Video:Exceptions to the IRA Early Withdrawal Feewith Brad Meehan
If you're withdrawing money from your IRA before reaching the proper age, you may incur fees. However, there are exceptions to these rules. This video from About.com will explain these exceptions to IRA early withdrawal fees.See Transcript
Transcript:Exceptions to the IRA Early Withdrawal Fee
Hi, I'm Brad Meehan, and today I'm going to talk to you about exceptions to your early withdrawal fee for your IRA, for About.com. You work very hard to build your retirement with the hopes that it will provide for a good retirement someday, but sometimes things come up and you need the money sooner that you thought. Today, I am going to tell you about some exceptions that could save you some of the early withdrawal fees.
Disability or Injury Allow for Exemption to IRA Early Withdrawal Fee
Here are eight tips from the About.com website on how to get these exemptions. The first way to qualify for an exemption is if the IRA holder becomes permanently disabled. The second way to qualify is, if the holder dies before they are 59 and a half years old, their estate will not be hit with a ten percent early withdrawal fee. The third way would be if the holder becomes seriously injured in an accident. The fee may be waived on the condition that the medical bills are more than 7.5% of their adjusted gross income.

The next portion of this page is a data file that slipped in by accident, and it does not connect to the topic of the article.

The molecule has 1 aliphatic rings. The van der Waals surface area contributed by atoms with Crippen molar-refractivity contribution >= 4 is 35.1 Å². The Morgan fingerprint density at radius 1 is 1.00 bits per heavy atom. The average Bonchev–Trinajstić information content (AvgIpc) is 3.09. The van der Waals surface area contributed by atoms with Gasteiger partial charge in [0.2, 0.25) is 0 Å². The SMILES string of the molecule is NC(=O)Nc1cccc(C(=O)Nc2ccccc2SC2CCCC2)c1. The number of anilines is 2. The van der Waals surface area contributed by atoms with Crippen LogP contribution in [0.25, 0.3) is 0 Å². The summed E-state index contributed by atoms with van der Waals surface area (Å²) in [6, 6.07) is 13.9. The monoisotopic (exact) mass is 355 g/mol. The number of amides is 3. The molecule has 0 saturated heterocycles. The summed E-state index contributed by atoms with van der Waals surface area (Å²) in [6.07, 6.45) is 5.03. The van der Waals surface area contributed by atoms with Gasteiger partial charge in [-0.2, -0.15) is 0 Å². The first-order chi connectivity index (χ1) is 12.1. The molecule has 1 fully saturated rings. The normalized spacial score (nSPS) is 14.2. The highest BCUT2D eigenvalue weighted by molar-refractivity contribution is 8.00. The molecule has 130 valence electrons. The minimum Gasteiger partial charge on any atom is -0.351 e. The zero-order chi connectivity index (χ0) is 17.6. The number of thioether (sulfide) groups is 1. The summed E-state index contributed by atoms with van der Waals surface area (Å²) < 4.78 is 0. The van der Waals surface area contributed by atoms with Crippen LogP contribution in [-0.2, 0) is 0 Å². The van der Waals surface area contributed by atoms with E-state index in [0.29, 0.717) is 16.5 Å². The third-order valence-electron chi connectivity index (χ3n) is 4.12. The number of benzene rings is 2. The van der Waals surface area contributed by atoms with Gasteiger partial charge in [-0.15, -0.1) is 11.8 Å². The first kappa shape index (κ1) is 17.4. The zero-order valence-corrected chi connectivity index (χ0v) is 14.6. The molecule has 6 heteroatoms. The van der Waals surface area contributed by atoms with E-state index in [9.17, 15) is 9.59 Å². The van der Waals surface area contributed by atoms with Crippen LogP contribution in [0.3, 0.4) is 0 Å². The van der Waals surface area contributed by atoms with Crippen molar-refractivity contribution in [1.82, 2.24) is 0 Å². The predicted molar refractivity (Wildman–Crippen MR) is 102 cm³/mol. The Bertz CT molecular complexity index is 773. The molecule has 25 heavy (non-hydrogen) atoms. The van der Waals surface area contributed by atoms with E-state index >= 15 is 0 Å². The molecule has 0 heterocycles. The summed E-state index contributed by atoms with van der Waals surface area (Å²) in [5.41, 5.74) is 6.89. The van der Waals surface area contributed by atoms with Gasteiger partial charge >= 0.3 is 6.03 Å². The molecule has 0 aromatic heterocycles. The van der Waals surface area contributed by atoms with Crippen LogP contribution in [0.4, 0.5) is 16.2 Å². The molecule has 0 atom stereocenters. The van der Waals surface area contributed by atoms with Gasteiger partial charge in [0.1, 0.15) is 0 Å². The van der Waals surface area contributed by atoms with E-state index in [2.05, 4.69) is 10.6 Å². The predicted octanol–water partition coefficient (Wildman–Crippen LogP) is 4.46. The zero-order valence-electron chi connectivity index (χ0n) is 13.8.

Education Can Allow Early Withdrawal Exemption
If you use the money for your first time home purchase, you may recieve a lifetime limited exemption of ten thousand dollars. You can withdraw money from your IRA for higher education for you and your immediate family. Be sure to check with the IRS about using your IRA to pay for education costs. Although it's not desirable, if you withdraw money to pay back taxes after a levee has been placed on your IRA, you may qualify for an exemption.
Unemployment Can Justify IRA Early Withdrawal Exemption
If you've been unemployed for a period of more than 12 weeks and you use your IRA to pay your medical insurance premiums, you may also be exempt. Finally, if you've reached the qualifying age of 59 and a half, you may make regular penalty-free withdrawals to pay for normal living expenses.
So if you have an IRA and life throws you a curveball, say you lose your job and you want to go back to college, there are ways to make withdrawals without penalty. Thanks for watching and for more information, check us out on the web at About.com.